Is the term "well-meaning friend" an expression to signify one who does unintentional harm while providing acts of kindness and sincere concern? Or... is it an idiom that points to intentional harm, under the guise helping a friend in need? I pose this question for reasons of my own, as well as for all my mets sisters and brothers. Most of us have experienced being given the business or the heave-ho by friends after they learned we have a terminal illness.
As a metastatic breast cancer patient, I had enough to deal with at the time of diagnosis without the added trauma of friends who walked away without a word. But I'm not truly sure I do want an answer. There can be no really good reason for this behavior, either way you look at it. Friends who dump you because you may be dying have no excuse for their insensitivity. And friends who say things like but you don't look like you're dying! aren't winning praise from me, or metsters-at-large either. Are they trying to be kind, not realizing this is a thought better not spoken; or is incredulity lurking somewhere in the recesses of their mind?
This was my scenario... in separate phone calls with two of my former nurse friends, I somewhat emotionally, OK... very tearfully, blurted out my new diagnosis of Stage IV breast cancer with bone metastasis. I only learned about it few days prior, so I had not yet gotten used to the idea of being terminal. They called me for casual conversation and probably for an opinion on a matter troubling to one of them, or maybe a plan to go shopping or take in a movie. After I dropped the C-bomb, the call ended quickly and neither one contacted me again. Not so much as a note card, an email, a text, a tweet, or even a Facebook message. Hello?! I don't have the plague or some other horribly contagious disease! It's been nearly five years and I still think about it.
Rejection and abandonment are two very tough personal crises to walk away from unscathed. First, you've had no closure. No goodbyes. No "It was nice being friends but I can't stick around while you slowly succumb to cancer." I needed closure. I also wanted the last word. So I emailed both of these well-meaning friends and told them I felt that what they did was cruel and cold. I added that I was doing great (e.g., not yet dying) and wished them well. Of course, this was a year after those fatal calls, so they probably thought I had lost my marbles due to my diseased status. It was still worth it as I got what I wanted... I no longer feel wounded!
Similar situations like this happen all the time. I've read about them online, in candid chats in social networks that are private and exist to support metastatic patients. Nearly everyone I've encountered can attest to at least one former well-meaning friend or co-worker who left them high and dry at a time when they were most needed. We want real honest-to-goodness friends who stick with us even if the going gets tough! It doesn't take much to show you care... a phone call here, a note card there. A visit or two to chat like old times. Perhaps you can issue an invitation to a movie or lunch now and then. Getting out and doing something that doesn't cause fatigue and has nothing to do with our illness is often the best diversion for someone living with metastatic cancer.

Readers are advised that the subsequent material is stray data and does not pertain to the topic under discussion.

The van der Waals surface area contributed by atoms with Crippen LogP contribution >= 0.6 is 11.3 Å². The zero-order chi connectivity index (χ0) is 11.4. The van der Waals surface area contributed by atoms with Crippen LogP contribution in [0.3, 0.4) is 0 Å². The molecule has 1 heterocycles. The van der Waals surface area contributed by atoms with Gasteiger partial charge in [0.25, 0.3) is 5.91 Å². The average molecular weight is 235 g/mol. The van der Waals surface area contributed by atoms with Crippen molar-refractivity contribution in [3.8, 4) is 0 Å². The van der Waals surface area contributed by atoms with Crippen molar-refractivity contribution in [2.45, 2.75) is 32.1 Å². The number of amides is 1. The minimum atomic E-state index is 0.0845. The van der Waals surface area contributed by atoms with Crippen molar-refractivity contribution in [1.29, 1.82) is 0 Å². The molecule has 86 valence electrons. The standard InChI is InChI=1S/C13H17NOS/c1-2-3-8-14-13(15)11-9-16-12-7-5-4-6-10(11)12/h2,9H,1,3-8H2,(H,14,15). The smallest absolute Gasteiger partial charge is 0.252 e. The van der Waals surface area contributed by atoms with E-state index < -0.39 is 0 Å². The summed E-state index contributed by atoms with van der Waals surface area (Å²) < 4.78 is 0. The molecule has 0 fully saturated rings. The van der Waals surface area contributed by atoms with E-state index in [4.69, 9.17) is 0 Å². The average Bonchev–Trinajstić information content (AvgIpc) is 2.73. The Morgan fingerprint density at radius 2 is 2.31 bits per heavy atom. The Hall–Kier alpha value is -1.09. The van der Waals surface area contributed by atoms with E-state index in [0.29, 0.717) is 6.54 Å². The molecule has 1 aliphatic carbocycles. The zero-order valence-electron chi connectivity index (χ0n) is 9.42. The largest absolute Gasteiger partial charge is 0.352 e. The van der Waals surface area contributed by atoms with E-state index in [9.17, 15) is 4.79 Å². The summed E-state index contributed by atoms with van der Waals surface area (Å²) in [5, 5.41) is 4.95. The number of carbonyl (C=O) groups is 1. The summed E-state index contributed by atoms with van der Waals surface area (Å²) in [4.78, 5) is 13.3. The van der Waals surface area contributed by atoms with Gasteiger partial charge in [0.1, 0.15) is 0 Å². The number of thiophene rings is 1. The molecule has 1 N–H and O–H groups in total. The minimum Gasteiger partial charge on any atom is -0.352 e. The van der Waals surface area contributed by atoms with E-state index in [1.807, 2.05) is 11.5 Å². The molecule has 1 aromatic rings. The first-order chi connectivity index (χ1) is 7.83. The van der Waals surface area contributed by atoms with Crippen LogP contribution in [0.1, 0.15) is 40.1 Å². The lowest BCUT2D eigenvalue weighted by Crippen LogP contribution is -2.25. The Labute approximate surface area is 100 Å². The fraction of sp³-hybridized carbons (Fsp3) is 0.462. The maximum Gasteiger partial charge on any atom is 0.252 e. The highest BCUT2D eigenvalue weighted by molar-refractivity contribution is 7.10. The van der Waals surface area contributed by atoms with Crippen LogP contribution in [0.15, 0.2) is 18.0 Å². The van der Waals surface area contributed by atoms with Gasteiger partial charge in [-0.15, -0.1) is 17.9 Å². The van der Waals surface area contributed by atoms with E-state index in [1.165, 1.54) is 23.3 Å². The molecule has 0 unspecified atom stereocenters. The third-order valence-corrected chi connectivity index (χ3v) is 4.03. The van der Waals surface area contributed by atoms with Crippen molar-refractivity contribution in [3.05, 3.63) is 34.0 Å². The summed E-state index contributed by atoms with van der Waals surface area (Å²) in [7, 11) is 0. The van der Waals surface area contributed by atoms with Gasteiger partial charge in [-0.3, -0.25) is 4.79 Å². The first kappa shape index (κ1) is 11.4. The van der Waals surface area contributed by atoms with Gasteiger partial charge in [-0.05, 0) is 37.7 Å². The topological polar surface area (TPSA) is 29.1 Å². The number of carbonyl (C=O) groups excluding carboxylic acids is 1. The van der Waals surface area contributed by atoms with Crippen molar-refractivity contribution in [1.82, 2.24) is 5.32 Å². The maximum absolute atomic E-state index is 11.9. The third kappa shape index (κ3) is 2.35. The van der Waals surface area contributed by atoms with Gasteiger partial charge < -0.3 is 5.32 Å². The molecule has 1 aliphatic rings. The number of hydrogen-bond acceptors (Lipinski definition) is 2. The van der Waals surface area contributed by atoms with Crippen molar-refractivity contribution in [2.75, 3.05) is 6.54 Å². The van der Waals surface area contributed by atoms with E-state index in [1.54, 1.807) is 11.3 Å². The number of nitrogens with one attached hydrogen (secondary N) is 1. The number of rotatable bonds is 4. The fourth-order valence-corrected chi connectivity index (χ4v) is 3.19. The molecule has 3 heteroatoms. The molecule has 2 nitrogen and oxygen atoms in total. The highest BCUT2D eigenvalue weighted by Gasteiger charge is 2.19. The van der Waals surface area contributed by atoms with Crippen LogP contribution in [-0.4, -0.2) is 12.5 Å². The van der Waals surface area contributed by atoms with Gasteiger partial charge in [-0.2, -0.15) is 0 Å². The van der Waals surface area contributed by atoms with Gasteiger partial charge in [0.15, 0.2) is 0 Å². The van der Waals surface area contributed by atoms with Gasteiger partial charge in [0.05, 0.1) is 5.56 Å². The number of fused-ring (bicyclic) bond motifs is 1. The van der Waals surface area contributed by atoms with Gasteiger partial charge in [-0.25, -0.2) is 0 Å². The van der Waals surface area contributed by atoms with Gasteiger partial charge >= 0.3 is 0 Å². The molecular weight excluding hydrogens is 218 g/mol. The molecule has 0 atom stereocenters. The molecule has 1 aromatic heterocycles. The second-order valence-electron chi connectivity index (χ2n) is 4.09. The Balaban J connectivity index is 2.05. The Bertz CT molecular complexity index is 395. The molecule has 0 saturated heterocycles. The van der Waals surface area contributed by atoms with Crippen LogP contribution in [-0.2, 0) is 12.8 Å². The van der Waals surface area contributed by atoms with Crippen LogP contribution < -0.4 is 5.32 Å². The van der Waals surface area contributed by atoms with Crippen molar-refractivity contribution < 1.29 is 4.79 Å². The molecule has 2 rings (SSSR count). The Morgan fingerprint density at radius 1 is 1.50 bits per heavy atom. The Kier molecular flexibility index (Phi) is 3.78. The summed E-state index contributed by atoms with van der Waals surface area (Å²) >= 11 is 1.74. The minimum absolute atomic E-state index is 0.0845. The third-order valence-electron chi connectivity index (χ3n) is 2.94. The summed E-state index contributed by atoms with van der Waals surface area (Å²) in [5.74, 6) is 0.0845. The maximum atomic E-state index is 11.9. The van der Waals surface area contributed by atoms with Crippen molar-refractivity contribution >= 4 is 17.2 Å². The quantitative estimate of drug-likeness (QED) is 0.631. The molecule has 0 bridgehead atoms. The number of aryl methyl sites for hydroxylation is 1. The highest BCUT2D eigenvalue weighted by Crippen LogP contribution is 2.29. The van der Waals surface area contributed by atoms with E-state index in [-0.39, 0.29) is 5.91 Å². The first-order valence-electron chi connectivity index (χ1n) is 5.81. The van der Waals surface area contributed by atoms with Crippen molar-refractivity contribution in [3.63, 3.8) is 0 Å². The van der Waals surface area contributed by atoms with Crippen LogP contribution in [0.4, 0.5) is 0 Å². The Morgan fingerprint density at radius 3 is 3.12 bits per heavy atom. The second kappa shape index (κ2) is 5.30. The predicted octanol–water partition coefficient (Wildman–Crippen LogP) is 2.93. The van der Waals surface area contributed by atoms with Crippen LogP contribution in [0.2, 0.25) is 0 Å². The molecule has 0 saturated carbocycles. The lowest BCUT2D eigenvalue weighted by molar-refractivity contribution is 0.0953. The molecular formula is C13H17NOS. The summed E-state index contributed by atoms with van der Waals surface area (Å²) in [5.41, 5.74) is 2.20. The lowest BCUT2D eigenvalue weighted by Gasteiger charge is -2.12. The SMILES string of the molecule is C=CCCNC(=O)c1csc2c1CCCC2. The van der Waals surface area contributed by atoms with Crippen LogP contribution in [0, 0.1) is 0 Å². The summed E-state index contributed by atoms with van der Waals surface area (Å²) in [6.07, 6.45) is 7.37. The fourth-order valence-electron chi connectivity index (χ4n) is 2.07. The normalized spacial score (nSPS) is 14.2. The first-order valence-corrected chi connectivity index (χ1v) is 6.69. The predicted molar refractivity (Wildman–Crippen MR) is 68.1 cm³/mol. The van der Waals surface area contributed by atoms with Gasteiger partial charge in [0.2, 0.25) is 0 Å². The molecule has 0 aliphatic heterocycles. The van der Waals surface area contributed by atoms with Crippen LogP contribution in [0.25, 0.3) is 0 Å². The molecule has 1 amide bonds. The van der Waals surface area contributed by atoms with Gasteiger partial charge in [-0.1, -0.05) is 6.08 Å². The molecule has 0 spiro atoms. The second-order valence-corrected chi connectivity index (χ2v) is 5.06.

We most likely will not expect you to make us a casserole or freeze some dinners for later on. Neither will we want you to do our laundry, clean our house, or run errands. We have close family and intimate friends who help with that. You are the casual friend we worked with, went on breaks and had lunch with. We saw each other socially on occasion, went to employee picnics and parties together, and had many long chats on the phone. We are the casual acquaintance that you called upon whenever you wanted a laugh or a good time or help with a personal problem.
To demonstrate how gut wrenching it feels when a friend ditches you in a time of need, I have written an over-the-top, hypothetical, tongue-in-cheek scenario for metsters and their well-meaning friends. Hopefully, it will give you a chuckle, and that's good. After all, if we don't laugh at ourselves now and then, we may be given to crying. Tears are something most people don't really want to witness. Trust me. They make people feel guilty, helpless, powerless, down-in-the-dumps sad. Other than a catharsis and temporary stress reliever for you, no good will come of it.
The Well-Meaning Friend
My well-meaning friend says there is a nasty rumor,
Everyone I know is talking about my spreading tumor!
She pointedly asks me, "Are you actually dying?
Tell me honestly, are these people lying?
So when did you come out of remission?
Who will be in the funeral procession?
It seemed like you were doing so well!
Now then, who else do I need to tell?
You look so pale, are you feeling all right?
Why do you ask if I've come here for a fight?
It seems you've forgotten what friends are for,
Don't worry, I won't come back here anymore!"
Most likely, you won't see yourself in this little melodrama. It's simply a means of shining a light on a rarely talked about problem many of us with a terminal illness face. I ask that if you have someone in your life with a terminal illness, that you to think about this. Find it in your heart to keep that number in your contacts. Call it now and then. It will do you and the person you lift up a world of good!
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